“Erma’s Desire” perfectly realized

Credit: Erma's Desire by John Raimondi. This photo is licensed under the Creative Commons Attribution-Share Alike 4.0 International license.

Credit: Erma’s Desire by John Raimondi. This photo is displayed under a Creative Commons Attribution-Share Alike 4.0 International license.

Regular readers know of my love for Erma’s Desire. The sculpture sits near Grand Island, Nebraska (on the Great Platte River Road). GI is about 50 miles (by car) from Loup City, Nebraska. This splendid piece of art abstractly depicts the desire and despair of pioneer women in the Nebraska Territory.

Last night, Joan and I paid 99 cents to watch the The Homesman on Apple TV. The Homesman premiered on May 18, 2014, in competition at the 2014 Cannes Film Festival. A limited release in the United States followed.

This is an amazing movie about what it was like for women residing in the Nebraska Territory in the 1850s. It brings Erma’s Desire to life.

Spoiler alert: Here is a detailed description of this beautifully bleak story:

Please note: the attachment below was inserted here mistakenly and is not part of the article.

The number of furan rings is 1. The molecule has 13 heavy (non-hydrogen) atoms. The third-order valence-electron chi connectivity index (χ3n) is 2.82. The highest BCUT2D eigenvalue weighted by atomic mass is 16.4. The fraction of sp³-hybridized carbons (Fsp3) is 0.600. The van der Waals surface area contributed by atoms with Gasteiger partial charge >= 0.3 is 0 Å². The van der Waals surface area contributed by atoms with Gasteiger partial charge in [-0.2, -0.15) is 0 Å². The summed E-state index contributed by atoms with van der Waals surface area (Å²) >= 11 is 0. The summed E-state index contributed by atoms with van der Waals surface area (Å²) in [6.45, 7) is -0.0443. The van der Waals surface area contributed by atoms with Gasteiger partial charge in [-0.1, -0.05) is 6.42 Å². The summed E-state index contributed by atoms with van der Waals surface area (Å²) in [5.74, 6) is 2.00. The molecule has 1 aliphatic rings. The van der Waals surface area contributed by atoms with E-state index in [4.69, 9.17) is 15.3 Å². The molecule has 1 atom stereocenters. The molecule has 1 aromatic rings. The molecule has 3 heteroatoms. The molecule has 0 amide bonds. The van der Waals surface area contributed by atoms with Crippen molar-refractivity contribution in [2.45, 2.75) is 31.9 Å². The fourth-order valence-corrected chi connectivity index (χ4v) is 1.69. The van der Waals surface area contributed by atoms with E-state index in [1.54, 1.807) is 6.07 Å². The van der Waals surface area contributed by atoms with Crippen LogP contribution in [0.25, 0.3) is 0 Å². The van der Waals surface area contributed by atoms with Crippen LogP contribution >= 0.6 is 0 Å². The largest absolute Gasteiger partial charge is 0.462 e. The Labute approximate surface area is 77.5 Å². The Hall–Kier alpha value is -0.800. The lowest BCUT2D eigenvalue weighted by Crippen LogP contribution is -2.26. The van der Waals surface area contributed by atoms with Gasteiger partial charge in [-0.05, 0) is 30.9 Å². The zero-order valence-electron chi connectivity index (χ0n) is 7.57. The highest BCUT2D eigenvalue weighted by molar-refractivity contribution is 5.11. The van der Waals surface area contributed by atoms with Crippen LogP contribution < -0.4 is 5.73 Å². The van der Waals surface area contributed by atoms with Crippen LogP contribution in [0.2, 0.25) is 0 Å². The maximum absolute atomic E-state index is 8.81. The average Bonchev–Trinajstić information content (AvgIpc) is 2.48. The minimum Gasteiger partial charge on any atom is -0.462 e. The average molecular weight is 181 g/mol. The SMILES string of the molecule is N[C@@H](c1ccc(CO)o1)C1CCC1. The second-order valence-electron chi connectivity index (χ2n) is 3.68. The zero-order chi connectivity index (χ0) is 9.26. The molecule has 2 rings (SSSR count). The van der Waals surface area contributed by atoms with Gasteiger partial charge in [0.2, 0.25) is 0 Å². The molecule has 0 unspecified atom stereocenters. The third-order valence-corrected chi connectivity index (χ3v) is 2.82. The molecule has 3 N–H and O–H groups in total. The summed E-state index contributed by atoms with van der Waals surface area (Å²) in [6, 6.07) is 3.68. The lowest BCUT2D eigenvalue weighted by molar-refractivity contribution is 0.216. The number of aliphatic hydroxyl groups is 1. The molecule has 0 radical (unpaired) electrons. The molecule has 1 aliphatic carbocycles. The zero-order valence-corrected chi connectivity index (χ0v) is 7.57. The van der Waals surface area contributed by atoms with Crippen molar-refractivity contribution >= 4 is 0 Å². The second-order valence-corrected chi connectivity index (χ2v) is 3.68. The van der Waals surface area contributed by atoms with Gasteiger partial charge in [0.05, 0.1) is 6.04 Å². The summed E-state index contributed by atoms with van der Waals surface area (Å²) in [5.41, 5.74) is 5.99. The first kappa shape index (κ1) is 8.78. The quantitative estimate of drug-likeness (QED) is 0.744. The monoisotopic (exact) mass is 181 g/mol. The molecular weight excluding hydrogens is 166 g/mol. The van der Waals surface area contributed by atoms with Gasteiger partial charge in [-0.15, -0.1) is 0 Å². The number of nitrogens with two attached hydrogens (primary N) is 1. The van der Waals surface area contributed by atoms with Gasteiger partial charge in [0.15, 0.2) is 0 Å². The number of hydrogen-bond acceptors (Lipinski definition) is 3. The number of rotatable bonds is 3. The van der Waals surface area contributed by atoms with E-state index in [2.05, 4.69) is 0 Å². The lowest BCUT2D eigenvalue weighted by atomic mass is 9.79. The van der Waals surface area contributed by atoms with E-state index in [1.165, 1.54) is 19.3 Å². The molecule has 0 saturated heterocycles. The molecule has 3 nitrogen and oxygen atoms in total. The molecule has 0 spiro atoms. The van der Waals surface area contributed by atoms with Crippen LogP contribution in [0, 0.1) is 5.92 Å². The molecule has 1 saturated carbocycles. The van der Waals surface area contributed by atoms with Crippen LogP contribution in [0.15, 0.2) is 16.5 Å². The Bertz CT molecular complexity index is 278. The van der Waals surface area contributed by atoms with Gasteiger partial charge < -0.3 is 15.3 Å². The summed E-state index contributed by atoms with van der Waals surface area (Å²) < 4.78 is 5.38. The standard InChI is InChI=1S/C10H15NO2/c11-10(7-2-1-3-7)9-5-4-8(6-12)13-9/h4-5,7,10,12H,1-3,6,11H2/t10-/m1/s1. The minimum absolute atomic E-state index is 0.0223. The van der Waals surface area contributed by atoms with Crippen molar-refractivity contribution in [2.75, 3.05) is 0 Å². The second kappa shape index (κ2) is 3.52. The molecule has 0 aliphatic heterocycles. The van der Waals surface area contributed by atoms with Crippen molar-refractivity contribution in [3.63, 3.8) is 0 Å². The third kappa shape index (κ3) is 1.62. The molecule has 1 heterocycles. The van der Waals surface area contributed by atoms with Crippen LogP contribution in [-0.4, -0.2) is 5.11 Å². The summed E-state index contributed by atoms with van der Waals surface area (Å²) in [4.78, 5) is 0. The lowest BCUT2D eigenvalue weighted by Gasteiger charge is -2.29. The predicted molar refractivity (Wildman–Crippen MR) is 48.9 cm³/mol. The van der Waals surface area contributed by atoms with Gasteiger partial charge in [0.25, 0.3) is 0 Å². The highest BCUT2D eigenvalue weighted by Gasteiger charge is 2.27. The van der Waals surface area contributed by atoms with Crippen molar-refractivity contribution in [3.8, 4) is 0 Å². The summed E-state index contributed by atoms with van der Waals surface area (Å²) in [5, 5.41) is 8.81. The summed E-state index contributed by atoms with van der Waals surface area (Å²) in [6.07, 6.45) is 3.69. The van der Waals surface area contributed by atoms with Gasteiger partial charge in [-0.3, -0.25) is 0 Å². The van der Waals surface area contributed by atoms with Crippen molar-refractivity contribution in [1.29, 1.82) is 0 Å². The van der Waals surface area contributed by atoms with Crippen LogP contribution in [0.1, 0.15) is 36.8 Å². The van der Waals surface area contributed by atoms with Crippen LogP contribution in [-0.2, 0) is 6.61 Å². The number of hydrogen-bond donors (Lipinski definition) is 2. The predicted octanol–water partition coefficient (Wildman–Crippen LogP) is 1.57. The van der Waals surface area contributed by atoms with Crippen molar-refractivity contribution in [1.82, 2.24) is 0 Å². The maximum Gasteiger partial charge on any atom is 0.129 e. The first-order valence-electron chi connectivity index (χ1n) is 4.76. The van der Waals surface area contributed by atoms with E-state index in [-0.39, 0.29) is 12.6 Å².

Mary Bee Cuddy [Hilary Swank] is a 31-year-old spinster from New York, a former teacher who journeyed to the Midwest for more opportunity. She is an active member of the small farming community she now calls home in Loup City, Nebraska, and has significant financial prospects and sizable land ownership. Though seemingly strong and independent, inside she is suffering from depression from isolation, and after being rejected by potential husbands for being too “plain”. She proposes to a man named Bob Giffen and sings to him on her makeshift piano, and he turns her down.

After a harsh winter, three young women—Arabella Sours, Theoline Belknapp, and Gro Svendsen—begin to show signs of insanity due to the hardships they faced. One lost her children to diphtheria, one killed her own child, and one was raped and suffers a breakdown after her mother dies. Reverend Dowd [John Lithgow] calls upon one of their husbands to escort the women eastward to a church in Hebron, Iowa that cares for the mentally ill. Unsatisfied with any of the men’s potential, Mary Bee volunteers for the task alone, and Dowd reluctantly agrees.